This paper presents a comparison between two different approaches to control human walking cadence, with the further aim to assess if the users can synchronize to the suggested rhythm with low efforts while performing other tasks. Elastic haptic bands are used to suggest walking-pace during an exercise aimed at reproducing real industrial or human-robot cooperation task. The proposed system consists of two wearable interfaces for providing timing information to the users, and a pressure sensor to estimate the real gait pattern, thus resulting in a combination of walking-state monitoring and vibro-tactile stimuli to regulate the walking pace. Vibrational stimuli with a constant presentation interval are alternately and repeatedly given to the right and left side of the human body, in accordance with the desired walking cadence. We tested two different interface placements: wrists and ankles. The guidance system has been evaluated under mental and manual workload using an additional task: balancing a small sphere in the center of a flat surface. Experimental results revealed that subjects prefer the ankle position for what concerns wearability, comfort and easiness in task execution. Examples of the proposed approach in daily use are training and coaching in sports, rehabilitation, and human-robot cooperation and interaction.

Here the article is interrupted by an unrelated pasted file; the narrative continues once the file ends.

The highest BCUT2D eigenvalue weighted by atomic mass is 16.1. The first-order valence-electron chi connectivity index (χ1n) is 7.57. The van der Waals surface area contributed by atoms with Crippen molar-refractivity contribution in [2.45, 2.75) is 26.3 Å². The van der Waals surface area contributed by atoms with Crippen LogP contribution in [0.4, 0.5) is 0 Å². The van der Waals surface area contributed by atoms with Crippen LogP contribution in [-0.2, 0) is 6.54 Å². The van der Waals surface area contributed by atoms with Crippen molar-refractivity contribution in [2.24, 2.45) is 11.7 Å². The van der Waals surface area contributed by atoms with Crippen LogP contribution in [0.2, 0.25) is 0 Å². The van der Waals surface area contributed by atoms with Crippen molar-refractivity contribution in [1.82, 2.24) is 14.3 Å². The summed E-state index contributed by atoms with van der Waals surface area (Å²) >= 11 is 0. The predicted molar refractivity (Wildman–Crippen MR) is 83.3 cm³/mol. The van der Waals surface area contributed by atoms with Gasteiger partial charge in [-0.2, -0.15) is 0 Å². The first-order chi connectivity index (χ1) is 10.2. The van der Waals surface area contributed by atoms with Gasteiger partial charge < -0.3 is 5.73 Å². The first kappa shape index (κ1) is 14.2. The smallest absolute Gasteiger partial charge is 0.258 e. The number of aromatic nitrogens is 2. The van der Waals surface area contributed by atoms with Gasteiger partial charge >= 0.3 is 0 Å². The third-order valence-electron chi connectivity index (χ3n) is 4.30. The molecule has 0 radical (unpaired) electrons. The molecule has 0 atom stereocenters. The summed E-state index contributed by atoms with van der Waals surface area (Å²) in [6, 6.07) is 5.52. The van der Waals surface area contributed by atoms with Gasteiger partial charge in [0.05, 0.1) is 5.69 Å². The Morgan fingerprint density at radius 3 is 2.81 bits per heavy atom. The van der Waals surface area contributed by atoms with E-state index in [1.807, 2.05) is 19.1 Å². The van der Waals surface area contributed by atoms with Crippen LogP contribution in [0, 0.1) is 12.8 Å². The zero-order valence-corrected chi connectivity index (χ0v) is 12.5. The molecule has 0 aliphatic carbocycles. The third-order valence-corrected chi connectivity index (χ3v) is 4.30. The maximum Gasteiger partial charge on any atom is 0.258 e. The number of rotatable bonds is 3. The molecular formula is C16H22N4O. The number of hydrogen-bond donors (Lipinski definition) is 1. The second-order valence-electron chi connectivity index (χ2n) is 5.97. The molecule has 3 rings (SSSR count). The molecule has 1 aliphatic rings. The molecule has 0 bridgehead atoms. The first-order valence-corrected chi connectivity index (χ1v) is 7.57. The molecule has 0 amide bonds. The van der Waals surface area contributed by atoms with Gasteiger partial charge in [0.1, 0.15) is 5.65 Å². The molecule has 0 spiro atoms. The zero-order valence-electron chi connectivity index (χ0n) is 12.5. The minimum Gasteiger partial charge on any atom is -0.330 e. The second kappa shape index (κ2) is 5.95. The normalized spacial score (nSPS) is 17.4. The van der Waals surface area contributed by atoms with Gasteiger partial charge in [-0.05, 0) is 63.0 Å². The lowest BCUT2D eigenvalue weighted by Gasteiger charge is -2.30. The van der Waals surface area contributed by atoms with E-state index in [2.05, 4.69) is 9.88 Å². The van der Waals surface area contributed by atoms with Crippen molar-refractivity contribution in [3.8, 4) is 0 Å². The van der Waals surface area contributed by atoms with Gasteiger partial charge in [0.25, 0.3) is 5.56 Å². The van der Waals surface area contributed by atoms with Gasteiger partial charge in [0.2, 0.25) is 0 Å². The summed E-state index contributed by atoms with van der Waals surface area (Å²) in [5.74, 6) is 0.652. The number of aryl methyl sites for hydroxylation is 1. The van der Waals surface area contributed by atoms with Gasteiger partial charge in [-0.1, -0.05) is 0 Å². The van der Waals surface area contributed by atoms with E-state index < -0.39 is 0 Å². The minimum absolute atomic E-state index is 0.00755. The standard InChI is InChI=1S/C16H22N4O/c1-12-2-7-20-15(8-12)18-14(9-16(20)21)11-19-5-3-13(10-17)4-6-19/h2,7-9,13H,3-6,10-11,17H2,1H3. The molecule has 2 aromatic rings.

|Titolo:||Human guidance: suggesting walking pace under manual and cognitive load|
|Appare nelle tipologie:||4.1 Contributo in Atti di convegno|
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